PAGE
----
The Right’s New Argument Against Redistribution Is Stuck in the 1970s

Harvard economist Greg Mankiw, who was chairman of the Council of Economic Advisers under President George W. Bush, says Joe Biden’s $3.5 trillion reconciliation bill threatens economic prosperity. Mankiw doesn’t doubt whether, “from a narrow budgetary standpoint,” the United States can afford to spend $3.5 trillion. Unlike the reconciliation bill’s Republican opponents in Congress, he thinks we can. The problem, he says, lies in the “broader economic effects” of the bill’s economic redistribution.

Mankiw’s argument appeared Friday in that space in the dead-tree New York Times that used to be reserved for lead editorials. The Times has lately been substituting op-eds for editorials. It’s a policy I favor (and possibly helped inspire through something I wrote 16 years ago, though I’ve been known to overestimate my influence). Even so, it was jarring to see that honored space occupied by an opinion piece with which the Times editorial board so obviously disagreed. It didn’t make me feel unsafe, as the kids say; it made me feel useful, because now I will explain why Mankiw is wrong.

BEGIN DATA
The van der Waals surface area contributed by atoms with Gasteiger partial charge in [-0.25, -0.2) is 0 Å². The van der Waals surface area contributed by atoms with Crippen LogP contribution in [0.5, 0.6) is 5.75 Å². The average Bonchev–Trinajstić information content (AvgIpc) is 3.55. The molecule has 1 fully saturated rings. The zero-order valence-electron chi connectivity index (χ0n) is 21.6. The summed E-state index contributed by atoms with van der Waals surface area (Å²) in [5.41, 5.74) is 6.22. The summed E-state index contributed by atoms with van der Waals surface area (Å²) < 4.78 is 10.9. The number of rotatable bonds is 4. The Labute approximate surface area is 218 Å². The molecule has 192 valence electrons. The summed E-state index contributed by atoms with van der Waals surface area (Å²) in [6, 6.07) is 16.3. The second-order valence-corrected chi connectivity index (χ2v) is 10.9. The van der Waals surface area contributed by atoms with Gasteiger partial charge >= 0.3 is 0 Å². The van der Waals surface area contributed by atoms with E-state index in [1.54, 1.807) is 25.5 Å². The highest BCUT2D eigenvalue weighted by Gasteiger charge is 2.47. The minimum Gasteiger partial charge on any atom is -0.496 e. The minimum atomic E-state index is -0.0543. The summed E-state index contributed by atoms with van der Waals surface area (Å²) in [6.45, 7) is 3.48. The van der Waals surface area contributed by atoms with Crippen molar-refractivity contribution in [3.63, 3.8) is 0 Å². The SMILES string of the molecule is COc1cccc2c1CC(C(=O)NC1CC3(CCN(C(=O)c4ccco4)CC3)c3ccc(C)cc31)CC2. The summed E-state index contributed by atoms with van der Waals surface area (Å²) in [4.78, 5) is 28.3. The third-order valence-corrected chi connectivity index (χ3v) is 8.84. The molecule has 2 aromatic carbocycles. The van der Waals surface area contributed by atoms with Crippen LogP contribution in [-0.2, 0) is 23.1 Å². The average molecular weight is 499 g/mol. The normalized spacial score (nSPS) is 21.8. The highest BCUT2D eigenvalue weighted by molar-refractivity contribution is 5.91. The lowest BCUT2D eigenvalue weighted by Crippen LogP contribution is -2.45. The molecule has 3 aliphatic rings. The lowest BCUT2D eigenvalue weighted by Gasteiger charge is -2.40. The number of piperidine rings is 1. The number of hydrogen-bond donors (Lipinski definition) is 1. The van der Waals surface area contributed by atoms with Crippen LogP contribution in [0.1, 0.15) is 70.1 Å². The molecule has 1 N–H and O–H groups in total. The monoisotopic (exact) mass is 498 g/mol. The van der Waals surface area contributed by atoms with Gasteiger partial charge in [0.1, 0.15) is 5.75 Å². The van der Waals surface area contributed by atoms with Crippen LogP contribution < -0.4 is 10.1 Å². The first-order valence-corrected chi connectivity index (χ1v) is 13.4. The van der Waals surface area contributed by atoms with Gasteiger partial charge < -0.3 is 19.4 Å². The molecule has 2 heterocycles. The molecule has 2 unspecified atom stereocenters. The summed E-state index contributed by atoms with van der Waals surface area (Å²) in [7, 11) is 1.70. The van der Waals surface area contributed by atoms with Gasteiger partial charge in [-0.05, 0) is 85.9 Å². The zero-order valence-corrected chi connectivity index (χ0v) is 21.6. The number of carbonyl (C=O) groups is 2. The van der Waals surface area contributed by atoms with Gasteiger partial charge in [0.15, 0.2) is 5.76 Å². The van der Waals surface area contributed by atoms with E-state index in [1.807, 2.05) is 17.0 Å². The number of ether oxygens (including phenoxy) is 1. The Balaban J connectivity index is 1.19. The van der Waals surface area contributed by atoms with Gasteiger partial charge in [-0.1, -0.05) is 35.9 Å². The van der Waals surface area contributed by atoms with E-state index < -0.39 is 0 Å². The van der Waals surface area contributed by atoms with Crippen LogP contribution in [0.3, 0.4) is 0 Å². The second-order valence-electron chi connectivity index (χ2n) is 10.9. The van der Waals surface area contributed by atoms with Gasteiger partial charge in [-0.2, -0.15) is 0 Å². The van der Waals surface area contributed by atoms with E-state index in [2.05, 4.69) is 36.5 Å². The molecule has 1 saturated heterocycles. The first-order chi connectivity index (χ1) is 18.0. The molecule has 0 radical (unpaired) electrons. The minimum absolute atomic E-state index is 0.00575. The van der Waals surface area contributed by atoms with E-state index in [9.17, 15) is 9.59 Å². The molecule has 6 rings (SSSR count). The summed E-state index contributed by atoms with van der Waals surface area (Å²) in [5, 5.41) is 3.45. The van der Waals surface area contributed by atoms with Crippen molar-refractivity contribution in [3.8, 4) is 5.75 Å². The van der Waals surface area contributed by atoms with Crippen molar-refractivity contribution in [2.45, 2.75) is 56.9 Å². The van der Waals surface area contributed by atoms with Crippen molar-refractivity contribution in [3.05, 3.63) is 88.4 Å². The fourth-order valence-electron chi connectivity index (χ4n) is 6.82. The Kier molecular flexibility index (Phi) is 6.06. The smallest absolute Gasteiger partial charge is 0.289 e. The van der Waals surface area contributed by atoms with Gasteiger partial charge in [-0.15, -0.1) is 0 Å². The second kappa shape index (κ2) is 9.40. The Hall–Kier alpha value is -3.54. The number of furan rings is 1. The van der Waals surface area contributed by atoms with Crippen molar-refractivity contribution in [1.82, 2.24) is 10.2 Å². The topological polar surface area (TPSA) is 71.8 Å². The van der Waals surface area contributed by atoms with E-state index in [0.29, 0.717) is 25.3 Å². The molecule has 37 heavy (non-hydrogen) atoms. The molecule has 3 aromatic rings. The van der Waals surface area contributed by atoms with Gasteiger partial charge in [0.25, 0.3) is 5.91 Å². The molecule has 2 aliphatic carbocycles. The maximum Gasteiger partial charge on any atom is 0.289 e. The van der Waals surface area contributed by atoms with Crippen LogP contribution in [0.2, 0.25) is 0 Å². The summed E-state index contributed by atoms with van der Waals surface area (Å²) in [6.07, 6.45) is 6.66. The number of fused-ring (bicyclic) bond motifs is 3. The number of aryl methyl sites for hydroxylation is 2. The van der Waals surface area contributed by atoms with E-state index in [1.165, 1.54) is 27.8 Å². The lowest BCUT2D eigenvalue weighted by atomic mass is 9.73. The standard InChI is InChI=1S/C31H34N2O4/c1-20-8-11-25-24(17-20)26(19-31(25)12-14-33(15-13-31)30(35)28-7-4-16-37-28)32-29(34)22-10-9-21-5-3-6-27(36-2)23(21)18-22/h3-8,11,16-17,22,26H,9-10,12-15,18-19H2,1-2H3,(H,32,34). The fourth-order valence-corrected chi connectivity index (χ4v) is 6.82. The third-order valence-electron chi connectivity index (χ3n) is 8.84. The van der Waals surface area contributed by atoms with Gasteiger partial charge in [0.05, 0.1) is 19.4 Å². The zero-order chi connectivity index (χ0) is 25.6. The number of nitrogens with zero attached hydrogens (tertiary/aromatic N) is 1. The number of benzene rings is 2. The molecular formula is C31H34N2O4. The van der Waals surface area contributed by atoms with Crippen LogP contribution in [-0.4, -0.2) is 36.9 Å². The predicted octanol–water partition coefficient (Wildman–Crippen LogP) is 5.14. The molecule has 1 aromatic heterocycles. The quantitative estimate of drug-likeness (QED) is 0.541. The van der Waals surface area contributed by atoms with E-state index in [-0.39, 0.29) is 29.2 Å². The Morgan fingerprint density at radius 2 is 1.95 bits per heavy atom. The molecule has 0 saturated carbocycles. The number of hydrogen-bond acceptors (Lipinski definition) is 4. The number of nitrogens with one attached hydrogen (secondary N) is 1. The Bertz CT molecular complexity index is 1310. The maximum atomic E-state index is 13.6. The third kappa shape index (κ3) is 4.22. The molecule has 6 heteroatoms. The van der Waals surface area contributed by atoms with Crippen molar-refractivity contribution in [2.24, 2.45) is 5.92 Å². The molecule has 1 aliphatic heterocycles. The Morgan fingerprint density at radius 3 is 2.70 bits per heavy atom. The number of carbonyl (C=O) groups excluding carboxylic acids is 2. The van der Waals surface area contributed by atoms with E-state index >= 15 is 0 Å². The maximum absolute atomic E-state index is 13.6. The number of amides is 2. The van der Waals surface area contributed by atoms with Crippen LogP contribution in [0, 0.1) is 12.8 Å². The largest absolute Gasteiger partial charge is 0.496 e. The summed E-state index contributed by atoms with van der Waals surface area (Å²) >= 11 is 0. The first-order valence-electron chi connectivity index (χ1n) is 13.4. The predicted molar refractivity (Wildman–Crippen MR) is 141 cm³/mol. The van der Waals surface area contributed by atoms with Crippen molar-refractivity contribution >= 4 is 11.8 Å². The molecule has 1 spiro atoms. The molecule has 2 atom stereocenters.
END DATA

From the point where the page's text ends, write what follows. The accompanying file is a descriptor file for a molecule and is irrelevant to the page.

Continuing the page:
“The costs of an expanded welfare state,” Mankiw explained, “extend beyond those reported in the budget.” To elaborate, Mankiw cited the economist Arthur Okun’s 1975 book, Equality and Efficiency: The Big Tradeoff, which argued that too much government redistribution will compromise the proper working of the economy.

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